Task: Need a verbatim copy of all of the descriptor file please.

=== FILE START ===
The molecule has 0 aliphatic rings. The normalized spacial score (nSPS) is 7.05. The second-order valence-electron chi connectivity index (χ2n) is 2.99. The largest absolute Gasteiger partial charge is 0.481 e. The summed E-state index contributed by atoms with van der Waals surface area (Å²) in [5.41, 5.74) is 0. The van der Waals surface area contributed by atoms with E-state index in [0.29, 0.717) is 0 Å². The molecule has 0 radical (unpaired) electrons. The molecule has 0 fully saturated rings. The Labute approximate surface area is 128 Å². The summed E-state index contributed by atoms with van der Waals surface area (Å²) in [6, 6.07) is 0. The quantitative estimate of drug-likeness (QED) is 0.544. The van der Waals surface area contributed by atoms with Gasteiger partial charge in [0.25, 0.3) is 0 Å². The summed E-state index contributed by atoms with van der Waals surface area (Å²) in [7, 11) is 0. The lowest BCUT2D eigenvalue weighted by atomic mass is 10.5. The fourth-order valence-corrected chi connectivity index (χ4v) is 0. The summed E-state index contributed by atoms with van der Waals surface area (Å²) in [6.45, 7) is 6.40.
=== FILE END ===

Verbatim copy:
The molecule has 0 aliphatic rings. The normalized spacial score (nSPS) is 7.05. The second-order valence-electron chi connectivity index (χ2n) is 2.99. The largest absolute Gasteiger partial charge is 0.481 e. The summed E-state index contributed by atoms with van der Waals surface area (Å²) in [5.41, 5.74) is 0. The van der Waals surface area contributed by atoms with E-state index in [0.29, 0.717) is 0 Å². The molecule has 0 radical (unpaired) electrons. The molecule has 0 fully saturated rings. The Labute approximate surface area is 128 Å². The summed E-state index contributed by atoms with van der Waals surface area (Å²) in [6, 6.07) is 0. The quantitative estimate of drug-likeness (QED) is 0.544. The van der Waals surface area contributed by atoms with Gasteiger partial charge in [0.25, 0.3) is 0 Å². The summed E-state index contributed by atoms with van der Waals surface area (Å²) in [7, 11) is 0. The lowest BCUT2D eigenvalue weighted by atomic mass is 10.5. The fourth-order valence-corrected chi connectivity index (χ4v) is 0. The summed E-state index contributed by atoms with van der Waals surface area (Å²) in [6.45, 7) is 6.40.